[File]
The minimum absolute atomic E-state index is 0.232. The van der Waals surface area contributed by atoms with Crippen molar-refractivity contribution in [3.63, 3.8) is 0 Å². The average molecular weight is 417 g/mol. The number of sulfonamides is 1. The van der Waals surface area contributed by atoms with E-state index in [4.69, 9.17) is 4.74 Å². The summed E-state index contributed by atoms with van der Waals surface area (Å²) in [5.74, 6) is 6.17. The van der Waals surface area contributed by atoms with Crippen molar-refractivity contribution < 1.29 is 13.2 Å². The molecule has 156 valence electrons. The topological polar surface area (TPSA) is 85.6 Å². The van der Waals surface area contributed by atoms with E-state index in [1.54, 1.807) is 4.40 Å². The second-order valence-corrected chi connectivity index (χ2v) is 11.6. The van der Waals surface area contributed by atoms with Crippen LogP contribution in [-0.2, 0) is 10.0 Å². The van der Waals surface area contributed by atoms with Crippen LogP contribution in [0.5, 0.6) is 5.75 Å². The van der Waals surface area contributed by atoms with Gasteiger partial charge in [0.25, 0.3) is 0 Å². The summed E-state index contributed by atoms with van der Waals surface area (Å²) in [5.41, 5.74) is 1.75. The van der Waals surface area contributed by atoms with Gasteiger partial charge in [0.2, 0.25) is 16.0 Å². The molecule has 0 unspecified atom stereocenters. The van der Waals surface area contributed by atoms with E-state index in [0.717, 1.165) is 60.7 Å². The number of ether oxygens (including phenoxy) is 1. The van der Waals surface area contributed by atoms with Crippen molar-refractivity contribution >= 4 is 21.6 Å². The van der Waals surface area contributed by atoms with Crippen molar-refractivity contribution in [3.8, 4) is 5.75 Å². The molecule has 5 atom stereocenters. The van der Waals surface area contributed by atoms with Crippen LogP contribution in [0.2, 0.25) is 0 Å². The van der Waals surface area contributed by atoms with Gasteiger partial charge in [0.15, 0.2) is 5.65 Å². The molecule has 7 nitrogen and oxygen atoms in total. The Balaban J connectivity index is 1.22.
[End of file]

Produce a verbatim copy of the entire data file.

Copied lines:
The minimum absolute atomic E-state index is 0.232. The van der Waals surface area contributed by atoms with Crippen molar-refractivity contribution in [3.63, 3.8) is 0 Å². The average molecular weight is 417 g/mol. The number of sulfonamides is 1. The van der Waals surface area contributed by atoms with E-state index in [4.69, 9.17) is 4.74 Å². The summed E-state index contributed by atoms with van der Waals surface area (Å²) in [5.74, 6) is 6.17. The van der Waals surface area contributed by atoms with Crippen molar-refractivity contribution < 1.29 is 13.2 Å². The molecule has 156 valence electrons. The topological polar surface area (TPSA) is 85.6 Å². The van der Waals surface area contributed by atoms with E-state index in [1.54, 1.807) is 4.40 Å². The second-order valence-corrected chi connectivity index (χ2v) is 11.6. The van der Waals surface area contributed by atoms with Crippen LogP contribution in [-0.2, 0) is 10.0 Å². The van der Waals surface area contributed by atoms with Crippen LogP contribution in [0.5, 0.6) is 5.75 Å². The van der Waals surface area contributed by atoms with Gasteiger partial charge in [0.25, 0.3) is 0 Å². The summed E-state index contributed by atoms with van der Waals surface area (Å²) in [5.41, 5.74) is 1.75. The van der Waals surface area contributed by atoms with Gasteiger partial charge in [0.2, 0.25) is 16.0 Å². The molecule has 0 unspecified atom stereocenters. The van der Waals surface area contributed by atoms with E-state index in [0.717, 1.165) is 60.7 Å². The number of ether oxygens (including phenoxy) is 1. The van der Waals surface area contributed by atoms with Crippen molar-refractivity contribution >= 4 is 21.6 Å². The van der Waals surface area contributed by atoms with Crippen molar-refractivity contribution in [3.8, 4) is 5.75 Å². The molecule has 5 atom stereocenters. The van der Waals surface area contributed by atoms with Crippen LogP contribution in [0.2, 0.25) is 0 Å². The van der Waals surface area contributed by atoms with Gasteiger partial charge in [0.15, 0.2) is 5.65 Å². The molecule has 7 nitrogen and oxygen atoms in total. The Balaban J connectivity index is 1.22.